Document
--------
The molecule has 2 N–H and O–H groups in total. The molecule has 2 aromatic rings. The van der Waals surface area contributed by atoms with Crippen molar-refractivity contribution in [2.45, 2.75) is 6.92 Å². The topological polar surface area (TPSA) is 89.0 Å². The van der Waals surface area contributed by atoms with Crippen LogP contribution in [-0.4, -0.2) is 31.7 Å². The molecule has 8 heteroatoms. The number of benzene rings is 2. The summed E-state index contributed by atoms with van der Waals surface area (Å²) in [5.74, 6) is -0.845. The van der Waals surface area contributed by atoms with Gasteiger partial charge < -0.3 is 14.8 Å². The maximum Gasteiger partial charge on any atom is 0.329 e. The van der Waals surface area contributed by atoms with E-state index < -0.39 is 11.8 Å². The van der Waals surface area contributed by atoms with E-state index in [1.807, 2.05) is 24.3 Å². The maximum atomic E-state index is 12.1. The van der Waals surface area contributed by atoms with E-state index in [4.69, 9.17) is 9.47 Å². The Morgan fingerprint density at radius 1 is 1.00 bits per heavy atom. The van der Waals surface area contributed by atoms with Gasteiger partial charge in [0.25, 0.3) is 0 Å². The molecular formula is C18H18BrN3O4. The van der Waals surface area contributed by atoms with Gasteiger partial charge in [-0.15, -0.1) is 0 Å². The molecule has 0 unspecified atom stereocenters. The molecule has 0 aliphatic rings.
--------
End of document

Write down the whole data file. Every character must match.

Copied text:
The molecule has 2 N–H and O–H groups in total. The molecule has 2 aromatic rings. The van der Waals surface area contributed by atoms with Crippen molar-refractivity contribution in [2.45, 2.75) is 6.92 Å². The topological polar surface area (TPSA) is 89.0 Å². The van der Waals surface area contributed by atoms with Crippen LogP contribution in [-0.4, -0.2) is 31.7 Å². The molecule has 8 heteroatoms. The number of benzene rings is 2. The summed E-state index contributed by atoms with van der Waals surface area (Å²) in [5.74, 6) is -0.845. The van der Waals surface area contributed by atoms with Gasteiger partial charge < -0.3 is 14.8 Å². The maximum Gasteiger partial charge on any atom is 0.329 e. The van der Waals surface area contributed by atoms with E-state index < -0.39 is 11.8 Å². The van der Waals surface area contributed by atoms with E-state index in [1.807, 2.05) is 24.3 Å². The maximum atomic E-state index is 12.1. The van der Waals surface area contributed by atoms with E-state index in [4.69, 9.17) is 9.47 Å². The Morgan fingerprint density at radius 1 is 1.00 bits per heavy atom. The van der Waals surface area contributed by atoms with Gasteiger partial charge in [0.25, 0.3) is 0 Å². The molecular formula is C18H18BrN3O4. The van der Waals surface area contributed by atoms with Gasteiger partial charge in [-0.15, -0.1) is 0 Å². The molecule has 0 unspecified atom stereocenters. The molecule has 0 aliphatic rings.